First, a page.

What other strangely obsolescent features do our cars have that we don’t question on a daily basis?
(All images Chris Haining, Hooniverse 2018)

About RoadworkUK

RoadworkUK is the online persona of Gianni Hirsch, a tall, awkward gentleman with a home office full of gently decomposing paper and a garage full of worthless scrap metal. He lives in the village of Moistly, which is a safe distance from London and is surrounded by enough water and scenery to be interesting. In another life, he has designed, sold, worked on and written about cars in exchange for small quantities of money.

34 Comments

      1. One of the VWs I owned (2012 Skoda) had a temp gauge which indicated cold-ok-hot in a suspiciously digital manner.
        The other VW (1983 Porsche 944) keeps you well informed: thermostat opening, regulation loop stable for constant load, too slow for efficient cooling, fan turned on, fan turned off.
        It also dances in the rhythm of the indicator and drops by five degrees when I turn on the rear defogger – just like all the other needles that are positioned by direct signals (speed (wire w/magnetic drag) and tach (calculated signal through DAC) are stable).

          1. When they reverse-engineered VWs in the aftermath of Dieselgate, they found out that the code for positioning the tach needle was like 12KB dense code – not your mere “count pulses, write value to DAC” routine…

  1. I think 15 years ago cigarette lighters started disappearing here, and the last few cars I’ve had haven’t had an ashtray – I think a cup-shaped one could be had if you want.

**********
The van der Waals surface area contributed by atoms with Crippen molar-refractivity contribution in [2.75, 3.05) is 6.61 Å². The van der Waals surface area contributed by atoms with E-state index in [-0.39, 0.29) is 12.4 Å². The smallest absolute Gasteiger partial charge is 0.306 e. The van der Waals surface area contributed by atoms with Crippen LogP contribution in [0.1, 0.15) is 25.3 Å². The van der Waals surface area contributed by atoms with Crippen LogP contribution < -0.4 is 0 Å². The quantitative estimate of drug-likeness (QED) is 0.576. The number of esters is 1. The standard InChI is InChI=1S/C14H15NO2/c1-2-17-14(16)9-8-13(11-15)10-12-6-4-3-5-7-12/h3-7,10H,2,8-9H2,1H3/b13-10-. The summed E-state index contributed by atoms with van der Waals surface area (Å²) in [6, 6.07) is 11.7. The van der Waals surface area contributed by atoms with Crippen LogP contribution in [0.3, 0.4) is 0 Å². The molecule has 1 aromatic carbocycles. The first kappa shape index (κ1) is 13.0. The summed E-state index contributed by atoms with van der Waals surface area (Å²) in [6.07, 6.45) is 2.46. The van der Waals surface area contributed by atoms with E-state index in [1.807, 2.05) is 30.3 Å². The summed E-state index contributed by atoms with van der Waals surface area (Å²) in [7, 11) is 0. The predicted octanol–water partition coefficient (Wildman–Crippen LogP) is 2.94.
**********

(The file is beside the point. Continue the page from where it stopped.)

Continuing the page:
Going forward I can’t see the traditional sockets being phased out for some time yet. There is still a lot of stuff that is not powered by a USB plug that will be catered for. Otherwise there will be a market for convertors!

    1. I’m not sure that USB is a suitable replacement for a 12V “cigarette” outlet given that the voltage/power isn’t suitable for 12V accessories.
      Powerlet makes a re-engineered 12V power outlet and connector (and host of adapters to cigarette receptacles/plugs) primarily for powersports and motorcycle applications, but if they’re suitable for that environment they’re more than sufficient for automotive use. I’ve heard of other proposed standards (i.e. proprietary products that haven’t caught on) for smaller form-factor 12V power delivery.

      1. I wonder, though, if USB Type C Power Delivery will be the way things go – most 12 volt cigarette lighter outlets are limited to 10 amps, and while it is at 13.8 V nominal for ~138 W, USB Type C can do 20 volts at 5 amps (or 100 W) if the power supply behind it supports that.
        Come to think of it, seeing how in-car electronics are running off of modern parts that are 3.3 volts or less, and everything needs regulation anyway… I wouldn’t entirely be surprised if someone decides to just run everything off of a 48 volt bus instead, and that might be what kills the 12 volt port.

        1. 12V bus might die eventually, but the 12V port will survive, dangling off a 48V board net – how else should I power my heated seat cover!
          I don’t know about Tesla S voltages, but there you’ll find a 12V outlet next to two USB sockets.